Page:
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Six companies to operate in Singapore under the new license regime

Cities, General

Six companies to operate in Singapore under the new license regime

BY   Alexandre Gauquelin   

Singapore Land Transport Authority (LTA) announced on september 28th that it will grant licenses to six operators of dockless bike-share services by the end of october (The measure was announced in march 2018).

Full licenses have been granted to Ofo Mobike and SGBike, while Anywheel, Grab Cycle and Qiqi Zhixiang will get sandbox licenses, and will have to prove their quality and reliability in operations before being granted full licenses. Only one of the applicants, GBikes, will not get the precious sesame as it did not satisfy assessment criteria.  The six operators will be allowed to operate the following fleet sizes:

  • Mobike 25.000 bikes (currently more than 100.000)
  • ofo 25.000 bikes (currently around 80.000, the number they applied for)
  • SG Bike 3.000 bikes (currently 1.500)
  • Anywheel 1.000 bikes (currently 4.000, and applied for 30.000)
  • Grab 1.000 bikes
  • Qiqi 500

LTA will review the operator’s fleet sizes regularly, and operators are allowed to submit request to expand twice yearly. But in october, the total fleet size will drop from  around 200.000 bikes to 55.500! Meaning that for a steady ridership, numbers will have to raise from 1.1 ride/bike/day to 4r/b/d, the level of usage of successful dock-based schemes such as London or NYC where you can often experience shortages at some stations. I’m curious to see if it will have the same consequences, but it might be what LTA is waiting for, in order to define its optimal fleet size.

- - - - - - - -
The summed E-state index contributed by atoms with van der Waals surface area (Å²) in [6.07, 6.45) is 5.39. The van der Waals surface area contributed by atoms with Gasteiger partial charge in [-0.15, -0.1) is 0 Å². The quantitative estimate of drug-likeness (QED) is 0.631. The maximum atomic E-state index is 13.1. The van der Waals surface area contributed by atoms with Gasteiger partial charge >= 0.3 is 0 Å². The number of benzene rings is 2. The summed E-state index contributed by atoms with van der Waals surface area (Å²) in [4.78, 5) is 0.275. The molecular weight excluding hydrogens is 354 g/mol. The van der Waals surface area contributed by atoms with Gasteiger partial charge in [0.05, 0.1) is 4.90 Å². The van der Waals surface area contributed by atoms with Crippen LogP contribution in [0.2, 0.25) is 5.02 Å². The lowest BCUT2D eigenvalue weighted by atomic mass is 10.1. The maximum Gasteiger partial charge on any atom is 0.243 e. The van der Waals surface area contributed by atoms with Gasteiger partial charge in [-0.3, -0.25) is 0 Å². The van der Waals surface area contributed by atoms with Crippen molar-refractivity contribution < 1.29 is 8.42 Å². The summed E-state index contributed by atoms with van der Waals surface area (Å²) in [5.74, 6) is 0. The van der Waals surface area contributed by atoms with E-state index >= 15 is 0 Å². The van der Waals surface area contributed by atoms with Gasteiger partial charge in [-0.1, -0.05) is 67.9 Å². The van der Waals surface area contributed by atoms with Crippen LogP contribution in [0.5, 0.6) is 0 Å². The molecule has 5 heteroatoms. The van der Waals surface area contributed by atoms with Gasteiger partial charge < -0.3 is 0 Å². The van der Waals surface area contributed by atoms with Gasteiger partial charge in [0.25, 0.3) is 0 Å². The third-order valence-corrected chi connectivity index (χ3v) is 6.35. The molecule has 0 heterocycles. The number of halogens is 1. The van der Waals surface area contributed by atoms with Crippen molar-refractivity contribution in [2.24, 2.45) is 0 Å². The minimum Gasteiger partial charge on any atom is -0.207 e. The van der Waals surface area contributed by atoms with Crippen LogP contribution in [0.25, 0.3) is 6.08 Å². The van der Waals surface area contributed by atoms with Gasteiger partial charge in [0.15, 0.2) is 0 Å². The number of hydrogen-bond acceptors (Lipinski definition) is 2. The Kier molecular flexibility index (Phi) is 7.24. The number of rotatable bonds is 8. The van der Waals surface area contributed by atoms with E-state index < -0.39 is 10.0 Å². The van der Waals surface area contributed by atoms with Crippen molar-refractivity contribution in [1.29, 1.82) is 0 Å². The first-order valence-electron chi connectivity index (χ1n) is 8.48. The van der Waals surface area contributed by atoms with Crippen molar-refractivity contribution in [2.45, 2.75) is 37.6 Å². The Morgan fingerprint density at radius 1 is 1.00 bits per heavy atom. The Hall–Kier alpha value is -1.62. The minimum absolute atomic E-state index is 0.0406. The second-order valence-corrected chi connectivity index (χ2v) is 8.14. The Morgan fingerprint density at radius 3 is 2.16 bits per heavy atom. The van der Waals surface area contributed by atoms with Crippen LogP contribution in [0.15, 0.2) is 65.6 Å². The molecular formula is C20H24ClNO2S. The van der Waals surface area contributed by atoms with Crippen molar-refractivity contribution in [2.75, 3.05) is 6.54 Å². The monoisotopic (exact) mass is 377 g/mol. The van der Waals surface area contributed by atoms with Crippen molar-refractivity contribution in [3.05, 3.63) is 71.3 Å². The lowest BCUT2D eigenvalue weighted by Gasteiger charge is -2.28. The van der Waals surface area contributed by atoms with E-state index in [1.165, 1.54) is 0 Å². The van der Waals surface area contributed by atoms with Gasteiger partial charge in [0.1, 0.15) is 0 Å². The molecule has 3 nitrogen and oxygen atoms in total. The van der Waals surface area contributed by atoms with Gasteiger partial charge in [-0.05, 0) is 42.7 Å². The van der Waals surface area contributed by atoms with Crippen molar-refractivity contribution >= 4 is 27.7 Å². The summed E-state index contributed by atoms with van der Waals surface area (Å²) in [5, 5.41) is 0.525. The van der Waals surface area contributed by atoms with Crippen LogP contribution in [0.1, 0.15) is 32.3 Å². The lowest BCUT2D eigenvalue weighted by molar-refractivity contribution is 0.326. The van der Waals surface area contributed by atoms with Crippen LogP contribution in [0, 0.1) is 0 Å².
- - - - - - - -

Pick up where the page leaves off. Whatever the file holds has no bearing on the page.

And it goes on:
Operators will be evaluated on their capacity to operate the fleet, with a focus on bad parking behaviour management, usage rate, and maintenance quality. As parking and usage rate are deeply correlated, we are pointing once again to the optimal fleet size… Under the new license regime, firms must also provide the LTA with data such as the locations of all stationary bikes to allow for better parking management as well as anonymous trip route information to help plan bicycle infrastructure. And you’d better not joke with the license requirements: infractions can lead “to regulatory sanctions, which may include financial penalties of up to $100,000 for each non-compliance, reductions in fleet size, suspension or termination of their licence” LTA said.

One of the main actions taken by LTA is the QR code parking check. It will be implemented island wide by january 2019. Users will have have to scan a “Parking Zone” QR code in order to prove that you parked correctly: “Shared-bicycle users who do not park properly and fail to scan the QR code at designated parking spaces will be charged S$5 by licensed operators, and those who park indiscriminately at least three times yearly will be banned from using all bicycle-sharing services for up to a year”. The LTA will start a public education campaign from early October to teach shared-bike users how to end their trips with the QR codes, as well as carrying on increasing the number of bicycle parkings from 207k to 267k by 2020.


This QR code rule might impact the ridership, as the user experience will become longer and more inconvenient. Let’s hope not to see a modal share shift towards motorised vehicles.

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